Indigenous peoples of the Arctic have been making art for thousands of years. In this exhibit, we will look at an ancient artifact fashioned by unknown hands, the work of the first generation of Inuit artists, and two contemporary Inuit artists whose work has become part of the international art world.
For most contemporary art critics, the term “decorative” is pejorative, implying that a work, while perhaps pretty, lacks content and depth. The decorative arts, it is commonly assumed, have two features that are at odds with what we think of as fine art: decorative art is typically associated with function – glasses, plates, bowls, jars, carpets, clothes – and its purpose is to project a style or mood rather than to transmit meaning and incite dialogue.
This Collection explores visual arts in Canada through articles, photo galleries, Heritage Minutes and more, and is presented in partnership with Charles Bronfman’s Claridge Collection. Above image: Untitled. Acrylic on canvas, painted by Max Johnson. Courtesy of the Charles Bronfman's Claridge Collection.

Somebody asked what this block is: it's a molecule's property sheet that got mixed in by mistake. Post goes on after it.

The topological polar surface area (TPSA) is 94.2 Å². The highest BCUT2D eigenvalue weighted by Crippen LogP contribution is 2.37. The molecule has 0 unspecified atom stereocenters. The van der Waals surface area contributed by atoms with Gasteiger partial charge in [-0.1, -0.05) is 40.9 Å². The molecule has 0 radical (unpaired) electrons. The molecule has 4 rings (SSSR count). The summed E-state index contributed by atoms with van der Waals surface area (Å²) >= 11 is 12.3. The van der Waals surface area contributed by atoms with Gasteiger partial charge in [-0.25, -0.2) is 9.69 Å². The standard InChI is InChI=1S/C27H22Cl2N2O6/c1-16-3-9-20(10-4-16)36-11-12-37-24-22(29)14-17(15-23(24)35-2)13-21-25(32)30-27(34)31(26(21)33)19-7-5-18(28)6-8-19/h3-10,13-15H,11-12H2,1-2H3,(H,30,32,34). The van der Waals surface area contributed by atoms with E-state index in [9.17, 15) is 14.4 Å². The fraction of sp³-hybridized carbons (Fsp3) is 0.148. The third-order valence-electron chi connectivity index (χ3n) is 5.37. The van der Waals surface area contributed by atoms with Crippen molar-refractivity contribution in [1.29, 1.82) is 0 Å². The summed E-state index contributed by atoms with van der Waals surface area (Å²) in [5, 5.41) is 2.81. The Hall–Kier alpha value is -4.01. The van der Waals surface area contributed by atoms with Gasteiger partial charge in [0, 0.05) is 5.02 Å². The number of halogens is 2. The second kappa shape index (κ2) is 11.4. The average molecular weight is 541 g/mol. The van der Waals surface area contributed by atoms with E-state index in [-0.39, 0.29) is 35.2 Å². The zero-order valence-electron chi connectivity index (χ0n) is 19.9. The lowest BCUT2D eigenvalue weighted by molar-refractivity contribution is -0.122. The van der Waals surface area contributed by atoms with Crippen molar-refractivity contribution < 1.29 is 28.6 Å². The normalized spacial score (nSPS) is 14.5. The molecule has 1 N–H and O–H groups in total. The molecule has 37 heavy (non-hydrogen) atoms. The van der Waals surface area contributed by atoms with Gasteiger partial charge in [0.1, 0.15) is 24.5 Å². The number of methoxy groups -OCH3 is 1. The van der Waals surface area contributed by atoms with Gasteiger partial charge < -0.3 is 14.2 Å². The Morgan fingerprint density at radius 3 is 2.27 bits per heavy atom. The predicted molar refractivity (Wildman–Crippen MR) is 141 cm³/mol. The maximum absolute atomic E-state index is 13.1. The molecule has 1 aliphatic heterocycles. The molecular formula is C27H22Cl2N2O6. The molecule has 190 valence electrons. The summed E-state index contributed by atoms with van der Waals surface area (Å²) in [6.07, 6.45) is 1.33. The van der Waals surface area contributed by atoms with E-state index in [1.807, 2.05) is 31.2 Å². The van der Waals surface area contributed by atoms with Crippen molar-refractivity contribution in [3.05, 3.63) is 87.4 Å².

This entry presents an overview of Québec cinema, from its beginnings in the silent film era to the burgeoning of a distinctly Québec cinema in the 1960s and 1970s, from the explosion that followed Denys Arcand’s Le déclin de l’empire américain (1986) to the setback that followed 10 years later and the new wave of filmmaking emerging at the beginning of the 21st century.
Since the Stratford Festival is the model for the Atlantic Theatre Festival, Bawtree invited Michael Langham, former Stratford artistic director, to direct Kentville native Peter Donat in the Festival's first performance of Shakespeare's The Tempest, which opened on 16 June 1995.
On 3 February 1916 fire broke out on Parliament Hill in Ottawa. The following morning all that remained of the Centre Block (1859) was the famous pinnacled library and a few walls of rubble. Canada was at war with Germany, its citizens in uniform, but replacement began almost immediately.